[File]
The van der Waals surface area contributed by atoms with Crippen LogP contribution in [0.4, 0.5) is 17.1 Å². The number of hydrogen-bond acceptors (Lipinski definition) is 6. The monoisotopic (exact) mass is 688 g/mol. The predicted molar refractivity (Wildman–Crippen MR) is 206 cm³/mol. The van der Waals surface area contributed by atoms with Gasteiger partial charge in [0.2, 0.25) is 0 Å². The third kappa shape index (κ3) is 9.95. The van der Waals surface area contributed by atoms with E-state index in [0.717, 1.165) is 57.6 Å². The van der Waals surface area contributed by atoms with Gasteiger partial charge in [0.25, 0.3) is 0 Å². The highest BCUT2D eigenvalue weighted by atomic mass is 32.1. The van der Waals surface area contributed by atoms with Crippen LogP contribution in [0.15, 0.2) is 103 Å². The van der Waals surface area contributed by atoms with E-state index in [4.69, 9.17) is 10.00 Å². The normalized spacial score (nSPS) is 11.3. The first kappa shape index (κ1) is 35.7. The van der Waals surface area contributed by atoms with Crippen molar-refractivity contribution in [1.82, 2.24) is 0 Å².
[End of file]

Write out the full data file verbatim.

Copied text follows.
The van der Waals surface area contributed by atoms with Crippen LogP contribution in [0.4, 0.5) is 17.1 Å². The number of hydrogen-bond acceptors (Lipinski definition) is 6. The monoisotopic (exact) mass is 688 g/mol. The predicted molar refractivity (Wildman–Crippen MR) is 206 cm³/mol. The van der Waals surface area contributed by atoms with Gasteiger partial charge in [0.2, 0.25) is 0 Å². The third kappa shape index (κ3) is 9.95. The van der Waals surface area contributed by atoms with E-state index in [0.717, 1.165) is 57.6 Å². The van der Waals surface area contributed by atoms with Gasteiger partial charge in [0.25, 0.3) is 0 Å². The highest BCUT2D eigenvalue weighted by atomic mass is 32.1. The van der Waals surface area contributed by atoms with Crippen LogP contribution in [0.15, 0.2) is 103 Å². The van der Waals surface area contributed by atoms with E-state index in [4.69, 9.17) is 10.00 Å². The normalized spacial score (nSPS) is 11.3. The first kappa shape index (κ1) is 35.7. The van der Waals surface area contributed by atoms with Crippen molar-refractivity contribution in [1.82, 2.24) is 0 Å².